All About Ragtime Piano
If you’re ever looking for a good piece to play to entertain guests at a party or impress someone, a ragtime piece is a great option. A couple of famous examples are Maple Leaf Rag and The Entertainer by Scott Joplin. One of the characteristics rags are most famous for is their bass line—most composers use a “stride” pattern in the left hand, which means that the hand first plays one bass note, then it jumps up to play a chord, then continues with more bass notes and chord jumps. Rags are also distinct because of their rhythm—rather than placing emphasis on the first or down beat, the second and fourth beats are emphasized. This is called syncopation and makes a song more upbeat. Ragtime pieces also have very distinct melody lines.
Rags, which were developed from African-American roots, were first started in the 1890s and paved the way for jazz in the Roaring Twenties. A couple of the more famous ragtime composers are Scott Joplin and Ernst Hogan. Unlike jazz music, ragtime was written down and published as sheets of music. This made it more accessible to the public because they could have it in their homes instead of having to learn a piece by ear.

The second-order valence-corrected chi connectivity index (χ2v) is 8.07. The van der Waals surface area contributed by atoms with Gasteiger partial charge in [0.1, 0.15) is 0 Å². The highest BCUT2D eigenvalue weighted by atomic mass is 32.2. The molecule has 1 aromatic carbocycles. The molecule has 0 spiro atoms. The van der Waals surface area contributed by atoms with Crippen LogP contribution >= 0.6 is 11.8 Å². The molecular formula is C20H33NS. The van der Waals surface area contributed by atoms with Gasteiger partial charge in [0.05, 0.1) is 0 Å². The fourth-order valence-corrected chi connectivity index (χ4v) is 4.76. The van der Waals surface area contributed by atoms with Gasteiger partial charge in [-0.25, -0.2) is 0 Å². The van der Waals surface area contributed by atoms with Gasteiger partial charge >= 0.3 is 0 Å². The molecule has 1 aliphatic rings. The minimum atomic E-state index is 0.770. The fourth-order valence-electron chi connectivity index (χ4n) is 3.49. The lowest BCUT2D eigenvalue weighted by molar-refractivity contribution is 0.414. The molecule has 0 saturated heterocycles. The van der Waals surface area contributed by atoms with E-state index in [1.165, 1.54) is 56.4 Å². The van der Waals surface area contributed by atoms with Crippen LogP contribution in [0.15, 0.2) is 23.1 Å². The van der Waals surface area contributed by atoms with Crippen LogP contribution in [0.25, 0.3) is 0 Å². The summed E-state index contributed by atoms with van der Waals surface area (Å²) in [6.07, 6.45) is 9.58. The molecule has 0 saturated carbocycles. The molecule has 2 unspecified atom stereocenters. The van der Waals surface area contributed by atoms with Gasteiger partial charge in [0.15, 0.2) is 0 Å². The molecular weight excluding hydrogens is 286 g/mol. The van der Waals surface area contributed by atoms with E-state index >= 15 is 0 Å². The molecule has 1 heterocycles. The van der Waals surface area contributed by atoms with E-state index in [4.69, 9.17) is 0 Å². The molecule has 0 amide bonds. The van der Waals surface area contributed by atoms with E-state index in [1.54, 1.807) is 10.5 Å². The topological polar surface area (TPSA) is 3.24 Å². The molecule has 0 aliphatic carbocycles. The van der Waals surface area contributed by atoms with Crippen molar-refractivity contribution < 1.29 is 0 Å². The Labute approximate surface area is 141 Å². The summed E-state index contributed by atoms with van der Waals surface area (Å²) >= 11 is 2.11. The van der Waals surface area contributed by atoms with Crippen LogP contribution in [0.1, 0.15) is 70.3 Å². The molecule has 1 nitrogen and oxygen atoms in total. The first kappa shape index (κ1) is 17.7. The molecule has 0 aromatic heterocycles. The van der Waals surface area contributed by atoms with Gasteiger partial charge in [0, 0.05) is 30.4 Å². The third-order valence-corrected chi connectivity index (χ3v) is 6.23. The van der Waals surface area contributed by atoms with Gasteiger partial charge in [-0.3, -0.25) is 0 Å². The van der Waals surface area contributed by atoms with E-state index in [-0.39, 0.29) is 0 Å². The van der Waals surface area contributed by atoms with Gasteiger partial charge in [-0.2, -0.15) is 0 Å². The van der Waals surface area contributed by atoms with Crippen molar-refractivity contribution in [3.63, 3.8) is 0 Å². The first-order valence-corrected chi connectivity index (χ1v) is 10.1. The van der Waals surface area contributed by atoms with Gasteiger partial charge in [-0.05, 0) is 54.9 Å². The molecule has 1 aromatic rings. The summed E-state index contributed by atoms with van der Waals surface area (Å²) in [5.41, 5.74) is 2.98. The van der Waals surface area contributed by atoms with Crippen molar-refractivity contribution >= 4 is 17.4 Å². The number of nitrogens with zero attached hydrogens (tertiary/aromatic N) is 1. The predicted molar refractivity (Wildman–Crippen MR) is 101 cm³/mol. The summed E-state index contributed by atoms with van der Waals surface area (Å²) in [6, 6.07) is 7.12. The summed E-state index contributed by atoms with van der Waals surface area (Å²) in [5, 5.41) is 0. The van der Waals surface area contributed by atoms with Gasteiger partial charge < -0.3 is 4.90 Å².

Since ragtime’s birth there have been a couple of revivals. Some European composers, like Debussy, Satie, and Stravinsky, were inspired by American ragtime, and they included hints of this style in their works (see if you can hear the ragtime in Debussy’s “Golliwogg’s Cakewalk“). Another revival was during the forties when jazz artists included rags in their repertoire. In the seventies, composers such as Max Morath, William Bolcom, and Trevor Tichenor added their own variations to the rag style. The more prominent revival occurred at the release of The Sting which featured music, some revised and orchestrated, by Scott Joplin.
By Colin Rubow